Please use this identifier to cite or link to this item: http://hdl.handle.net/10125/62362

“PARTICIPANT PERCEPTIONS OF LEARNING TO PLAY GUITAR IN A MOBILE DEVICE BASED LEARNING ENVIRONMENT (MDBLE): A CASE STUDY OF GITSHED.COM”

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dc.contributor.advisor Ho, Curtis P.
dc.contributor.author Ayala, Peter LuVert
dc.date.accessioned 2019-05-28T19:52:39Z
dc.date.available 2019-05-28T19:52:39Z
dc.date.issued 2018-12
dc.identifier.uri http://hdl.handle.net/10125/62362
dc.subject Educational technology
dc.subject Instructional design
dc.subject Community of Practice
dc.subject Learning Environment Development
dc.subject Mobile Learning
dc.subject Social Media
dc.subject Video Based Instruction
dc.subject Videoconferencing
dc.title “PARTICIPANT PERCEPTIONS OF LEARNING TO PLAY GUITAR IN A MOBILE DEVICE BASED LEARNING ENVIRONMENT (MDBLE): A CASE STUDY OF GITSHED.COM”
dc.type Thesis
dc.contributor.department Education
local.identifier.alturi http://dissertations.umi.com/hawii:10037
dcterms.abstract Mobile devices are transcending educational and professional environments at an ever-increasing rate by redefining our understanding of how, when and where we learn. The purpose of the study was to inform researchers of the attitudes and opinions related to the participant experience in a Mobile Device-Based Learning Environment (MDBLE) and to improve the effectiveness of the web-based instructional module, mobile videoconference intervention, and the social mobile learning aspects of the MDBLE. This research employed a single case study design that thoroughly investigated and documented student experiences using the MDBLE. The bounding frame was comprised of the literature on mobile technology, mobile learning theories, community of practice, social media, gamification and mobile flipped online instruction. Data gathered from interviews, surveys and researcher observations were analyzed to provide a rich description of the case. Overall results indicate that respondents were self-directed learners. Positive attitudes supported the belief that online courses provide opportunities for learners to interact with their peers via different channels, indicating a favorable desire for collaboration when taking an online course. Multiple significant conclusions were reached.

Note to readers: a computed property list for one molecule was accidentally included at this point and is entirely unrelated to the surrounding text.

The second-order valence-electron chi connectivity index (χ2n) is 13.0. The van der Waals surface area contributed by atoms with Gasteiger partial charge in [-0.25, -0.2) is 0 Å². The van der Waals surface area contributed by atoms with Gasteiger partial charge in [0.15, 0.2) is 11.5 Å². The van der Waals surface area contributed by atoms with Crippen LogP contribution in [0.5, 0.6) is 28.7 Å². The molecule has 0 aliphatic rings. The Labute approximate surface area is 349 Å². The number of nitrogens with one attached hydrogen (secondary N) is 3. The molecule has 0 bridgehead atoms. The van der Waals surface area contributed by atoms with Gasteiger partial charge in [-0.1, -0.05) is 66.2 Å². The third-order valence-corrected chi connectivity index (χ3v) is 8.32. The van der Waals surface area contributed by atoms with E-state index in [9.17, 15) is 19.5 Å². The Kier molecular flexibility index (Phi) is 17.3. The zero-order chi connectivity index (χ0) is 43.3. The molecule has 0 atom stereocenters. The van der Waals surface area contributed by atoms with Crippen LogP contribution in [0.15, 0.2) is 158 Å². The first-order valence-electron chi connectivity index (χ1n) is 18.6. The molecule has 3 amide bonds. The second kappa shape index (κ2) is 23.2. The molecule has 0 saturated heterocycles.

dcterms.description Ph.D. Thesis. University of Hawaiʻi at Mānoa 2018.
dcterms.extent 209 pages
dcterms.language eng
dcterms.publisher University of Hawaiʻi at Mānoa
dcterms.rights All UHM dissertations and theses are protected by copyright. They may be viewed from this source for any purpose, but reproduction or distribution in any format is prohibited without written permission from the copyright owner.
dcterms.type Text
Appears in Collections: Ph.D. - Education


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